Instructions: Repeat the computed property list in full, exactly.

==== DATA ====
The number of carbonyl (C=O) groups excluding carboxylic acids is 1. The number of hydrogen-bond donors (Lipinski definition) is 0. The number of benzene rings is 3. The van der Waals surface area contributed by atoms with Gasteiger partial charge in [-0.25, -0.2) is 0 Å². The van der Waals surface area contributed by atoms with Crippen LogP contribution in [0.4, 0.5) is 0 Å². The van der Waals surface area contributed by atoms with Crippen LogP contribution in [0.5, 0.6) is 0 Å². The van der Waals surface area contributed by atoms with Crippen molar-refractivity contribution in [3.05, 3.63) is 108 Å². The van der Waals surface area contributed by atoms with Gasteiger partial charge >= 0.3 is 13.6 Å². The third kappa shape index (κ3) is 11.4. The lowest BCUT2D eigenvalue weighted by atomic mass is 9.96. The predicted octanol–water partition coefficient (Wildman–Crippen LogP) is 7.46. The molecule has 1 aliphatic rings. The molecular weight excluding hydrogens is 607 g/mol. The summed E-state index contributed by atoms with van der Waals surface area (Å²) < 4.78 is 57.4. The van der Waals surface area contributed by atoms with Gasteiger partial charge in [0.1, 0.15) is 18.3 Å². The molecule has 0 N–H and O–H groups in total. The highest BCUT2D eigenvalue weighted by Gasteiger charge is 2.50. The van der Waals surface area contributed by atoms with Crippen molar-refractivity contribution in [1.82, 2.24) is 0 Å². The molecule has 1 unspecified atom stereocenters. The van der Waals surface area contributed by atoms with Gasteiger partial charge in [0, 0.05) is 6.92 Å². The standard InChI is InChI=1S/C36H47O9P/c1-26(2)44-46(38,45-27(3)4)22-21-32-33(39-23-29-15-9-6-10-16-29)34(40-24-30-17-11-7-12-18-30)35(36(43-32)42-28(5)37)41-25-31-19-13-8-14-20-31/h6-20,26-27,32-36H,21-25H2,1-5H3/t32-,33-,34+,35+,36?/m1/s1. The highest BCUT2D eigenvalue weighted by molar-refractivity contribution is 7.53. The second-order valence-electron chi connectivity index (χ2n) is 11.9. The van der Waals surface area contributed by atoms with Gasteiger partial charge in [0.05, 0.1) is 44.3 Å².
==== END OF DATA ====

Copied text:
The number of carbonyl (C=O) groups excluding carboxylic acids is 1. The number of hydrogen-bond donors (Lipinski definition) is 0. The number of benzene rings is 3. The van der Waals surface area contributed by atoms with Gasteiger partial charge in [-0.25, -0.2) is 0 Å². The van der Waals surface area contributed by atoms with Crippen LogP contribution in [0.4, 0.5) is 0 Å². The van der Waals surface area contributed by atoms with Crippen LogP contribution in [0.5, 0.6) is 0 Å². The van der Waals surface area contributed by atoms with Crippen molar-refractivity contribution in [3.05, 3.63) is 108 Å². The van der Waals surface area contributed by atoms with Gasteiger partial charge >= 0.3 is 13.6 Å². The third kappa shape index (κ3) is 11.4. The lowest BCUT2D eigenvalue weighted by atomic mass is 9.96. The predicted octanol–water partition coefficient (Wildman–Crippen LogP) is 7.46. The molecule has 1 aliphatic rings. The molecular weight excluding hydrogens is 607 g/mol. The summed E-state index contributed by atoms with van der Waals surface area (Å²) < 4.78 is 57.4. The van der Waals surface area contributed by atoms with Gasteiger partial charge in [0.1, 0.15) is 18.3 Å². The molecule has 0 N–H and O–H groups in total. The highest BCUT2D eigenvalue weighted by Gasteiger charge is 2.50. The van der Waals surface area contributed by atoms with Crippen molar-refractivity contribution in [1.82, 2.24) is 0 Å². The molecule has 1 unspecified atom stereocenters. The van der Waals surface area contributed by atoms with Gasteiger partial charge in [0, 0.05) is 6.92 Å². The standard InChI is InChI=1S/C36H47O9P/c1-26(2)44-46(38,45-27(3)4)22-21-32-33(39-23-29-15-9-6-10-16-29)34(40-24-30-17-11-7-12-18-30)35(36(43-32)42-28(5)37)41-25-31-19-13-8-14-20-31/h6-20,26-27,32-36H,21-25H2,1-5H3/t32-,33-,34+,35+,36?/m1/s1. The highest BCUT2D eigenvalue weighted by molar-refractivity contribution is 7.53. The second-order valence-electron chi connectivity index (χ2n) is 11.9. The van der Waals surface area contributed by atoms with Gasteiger partial charge in [0.05, 0.1) is 44.3 Å².